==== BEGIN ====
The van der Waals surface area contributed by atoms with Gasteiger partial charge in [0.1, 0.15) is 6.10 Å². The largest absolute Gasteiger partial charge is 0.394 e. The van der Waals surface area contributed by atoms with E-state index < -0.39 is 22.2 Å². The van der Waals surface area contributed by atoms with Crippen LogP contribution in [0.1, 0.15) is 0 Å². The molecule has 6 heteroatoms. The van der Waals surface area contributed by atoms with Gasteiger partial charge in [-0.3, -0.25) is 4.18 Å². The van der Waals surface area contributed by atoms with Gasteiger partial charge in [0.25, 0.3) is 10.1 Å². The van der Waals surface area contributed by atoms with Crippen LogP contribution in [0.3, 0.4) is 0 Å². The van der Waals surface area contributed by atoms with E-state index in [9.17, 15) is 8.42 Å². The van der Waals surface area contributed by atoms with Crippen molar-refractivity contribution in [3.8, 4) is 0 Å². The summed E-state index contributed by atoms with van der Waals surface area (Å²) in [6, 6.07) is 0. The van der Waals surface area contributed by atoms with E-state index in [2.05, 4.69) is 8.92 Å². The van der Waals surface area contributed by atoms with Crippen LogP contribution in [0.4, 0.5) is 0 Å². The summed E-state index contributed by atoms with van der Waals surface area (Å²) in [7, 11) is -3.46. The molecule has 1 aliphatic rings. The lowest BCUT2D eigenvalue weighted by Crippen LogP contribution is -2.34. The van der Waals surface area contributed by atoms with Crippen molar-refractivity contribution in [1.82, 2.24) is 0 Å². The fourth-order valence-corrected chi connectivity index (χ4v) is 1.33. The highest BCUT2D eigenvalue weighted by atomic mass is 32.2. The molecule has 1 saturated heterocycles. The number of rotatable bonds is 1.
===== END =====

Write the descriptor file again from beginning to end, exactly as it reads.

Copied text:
The van der Waals surface area contributed by atoms with Gasteiger partial charge in [0.1, 0.15) is 6.10 Å². The largest absolute Gasteiger partial charge is 0.394 e. The van der Waals surface area contributed by atoms with E-state index < -0.39 is 22.2 Å². The van der Waals surface area contributed by atoms with Crippen LogP contribution in [0.1, 0.15) is 0 Å². The molecule has 6 heteroatoms. The van der Waals surface area contributed by atoms with Gasteiger partial charge in [-0.3, -0.25) is 4.18 Å². The van der Waals surface area contributed by atoms with Gasteiger partial charge in [0.25, 0.3) is 10.1 Å². The van der Waals surface area contributed by atoms with Crippen LogP contribution in [0.3, 0.4) is 0 Å². The van der Waals surface area contributed by atoms with E-state index in [9.17, 15) is 8.42 Å². The van der Waals surface area contributed by atoms with Crippen molar-refractivity contribution in [3.8, 4) is 0 Å². The summed E-state index contributed by atoms with van der Waals surface area (Å²) in [6, 6.07) is 0. The van der Waals surface area contributed by atoms with E-state index in [2.05, 4.69) is 8.92 Å². The van der Waals surface area contributed by atoms with Crippen LogP contribution in [0.4, 0.5) is 0 Å². The summed E-state index contributed by atoms with van der Waals surface area (Å²) in [7, 11) is -3.46. The molecule has 1 aliphatic rings. The lowest BCUT2D eigenvalue weighted by Crippen LogP contribution is -2.34. The van der Waals surface area contributed by atoms with Crippen molar-refractivity contribution in [1.82, 2.24) is 0 Å². The fourth-order valence-corrected chi connectivity index (χ4v) is 1.33. The highest BCUT2D eigenvalue weighted by atomic mass is 32.2. The molecule has 1 saturated heterocycles. The number of rotatable bonds is 1.